As summer winds down, and Labor Day all too rapidly approaches, one cannot help but reflect on the dog days of summer and look forward to the approaching chill of autumn. As well, major league baseball teams enter that hallowed time to make a final run for a berth in the playoffs. And then there’s the U.S. Congress returning from its August recess and all eyes will be on whether the House and Senate can get anything accomplished. On the heels of the healthcare debacle, the GOP is angling for a win in their column and tax reform is up at the plate. The question is will they strike out or hit it into the stands?
The partisan debates are already rearing their ugly heads and revealing that the arguments around this issue will mirror those who defeated the healthcare bill. Another loss, in that fashion, could be the proverbial “nail in the coffin” of the Republicans and their majority in Congress. There is an emerging sentiment that President Trump and the Republican party should at least be shooting for the path of least resistance via a tax cut.
These days it seems in politics, as in baseball, superstition is very real and powerful. Last week, in hopes of conjuring up the same momentum that led to a 1986 tax overhaul under President Reagan, Republican leaders on the House Ways and Means Committee traveled to the Reagan Ranch, outside of Santa Barbara to pitch various options of an ambitious reform plan.
House Ways and Means Committee Chairman Kevin Brady, (R-TX) claims this will be a bipartisan effort and promises to invite Democrats to the table, saying they have a plethora of good ideas and have just as much interest in creating jobs and keeping U.S. companies from moving overseas. However, the proposed plan outlined last week appears to be purely a partisan effort, with negotiations between Trump and GOP leaders in the House and Senate.
The complexity of genuine reform is the reason there is doubt about getting anything accomplished. Confidence that Congress will be successful in passing legislation is extremely low. Tax Reform means blowing up the entire structure beginning with lowering rates, but genuine reform requires far more than just that. It must also create simplicity; fewer rates; fewer deductions, fewer loopholes, preferences and confusing elements in a mammoth tax code.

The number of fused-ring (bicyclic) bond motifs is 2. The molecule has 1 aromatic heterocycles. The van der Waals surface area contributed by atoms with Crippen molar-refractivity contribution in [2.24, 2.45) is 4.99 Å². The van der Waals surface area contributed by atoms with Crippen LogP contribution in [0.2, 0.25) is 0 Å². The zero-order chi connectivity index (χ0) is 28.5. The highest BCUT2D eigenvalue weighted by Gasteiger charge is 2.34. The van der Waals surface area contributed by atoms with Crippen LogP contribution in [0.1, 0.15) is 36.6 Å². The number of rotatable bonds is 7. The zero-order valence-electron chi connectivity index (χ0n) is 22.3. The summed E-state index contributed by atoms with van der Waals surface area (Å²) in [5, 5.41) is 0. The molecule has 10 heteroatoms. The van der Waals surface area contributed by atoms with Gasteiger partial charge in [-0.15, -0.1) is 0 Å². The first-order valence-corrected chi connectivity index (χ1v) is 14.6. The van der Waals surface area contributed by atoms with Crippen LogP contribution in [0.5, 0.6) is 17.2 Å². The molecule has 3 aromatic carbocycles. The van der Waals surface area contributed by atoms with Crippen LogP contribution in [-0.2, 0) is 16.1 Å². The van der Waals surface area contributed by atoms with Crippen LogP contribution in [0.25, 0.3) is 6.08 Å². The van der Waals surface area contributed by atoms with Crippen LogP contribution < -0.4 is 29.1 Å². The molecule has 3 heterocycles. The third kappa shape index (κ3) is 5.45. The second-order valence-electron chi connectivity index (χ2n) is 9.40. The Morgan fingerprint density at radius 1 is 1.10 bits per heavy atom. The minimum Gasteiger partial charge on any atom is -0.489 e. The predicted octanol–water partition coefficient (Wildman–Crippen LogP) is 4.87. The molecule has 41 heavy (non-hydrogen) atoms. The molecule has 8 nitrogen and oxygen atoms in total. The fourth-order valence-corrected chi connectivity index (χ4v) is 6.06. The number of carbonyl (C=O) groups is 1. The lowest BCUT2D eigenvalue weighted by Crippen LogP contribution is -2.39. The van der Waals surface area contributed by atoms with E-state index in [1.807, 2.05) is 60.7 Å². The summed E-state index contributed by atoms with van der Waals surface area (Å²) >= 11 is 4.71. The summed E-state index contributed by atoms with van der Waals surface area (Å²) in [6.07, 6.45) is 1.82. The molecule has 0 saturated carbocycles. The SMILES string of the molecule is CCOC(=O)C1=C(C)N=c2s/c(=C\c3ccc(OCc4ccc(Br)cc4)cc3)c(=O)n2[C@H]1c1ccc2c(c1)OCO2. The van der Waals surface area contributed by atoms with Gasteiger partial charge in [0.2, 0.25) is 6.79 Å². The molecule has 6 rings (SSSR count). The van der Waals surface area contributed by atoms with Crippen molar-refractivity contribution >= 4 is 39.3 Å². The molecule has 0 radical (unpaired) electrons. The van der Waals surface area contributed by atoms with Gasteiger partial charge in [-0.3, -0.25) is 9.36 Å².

Alternatively, the GOP could enact the tax cuts with a “sunset provision,” meaning that after ten years, the rates would automatically revert to what they are today. This tactic was used by President George W. Bush in 2001 and 2003. It effectively drops the rates a few percentage points to placate the masses and leaves in its wake all the complexity that creates confusion, inequity among taxpayers, and a global disadvantage for U.S. corporations. This tax cut route is a temporary fix, considered by some to be the easy way out that makes everyone in Washington D.C. feel better. However, it is not what President Trump promised during his 2016 presidential campaign.
Right now, it seems to be a wait and see the situation. Conservatives in the Trump camp are putting on rally caps and hoping for the best. As the late great Yogi Berra once said: “It ain’t over ‘til it is over.” He was right, just because you’re down, doesn’t mean you are out. Many teams throughout baseball history have overcome the odds and made the playoffs in the final month of the season. For the sake of our nation, we can only hope the same for President Trump and tax reform before the end of the year. Who knows, it may be a case of the 1986 New York Mets or better yet the 2004 Red Sox in the American League Championship Series, against the New York Yankees. Let’s just hope there’s no bloody sock involved.
Stay On Top of the Latest Conservative News
Sign Up for Free
Join Our MemberZone for $29.99/yr
Remember to check out the web’s best conservative news aggregator Whatfinger.com -- the #1 Alternative to the Drudge
Also check out newcomer ConservativeNewsDirect.com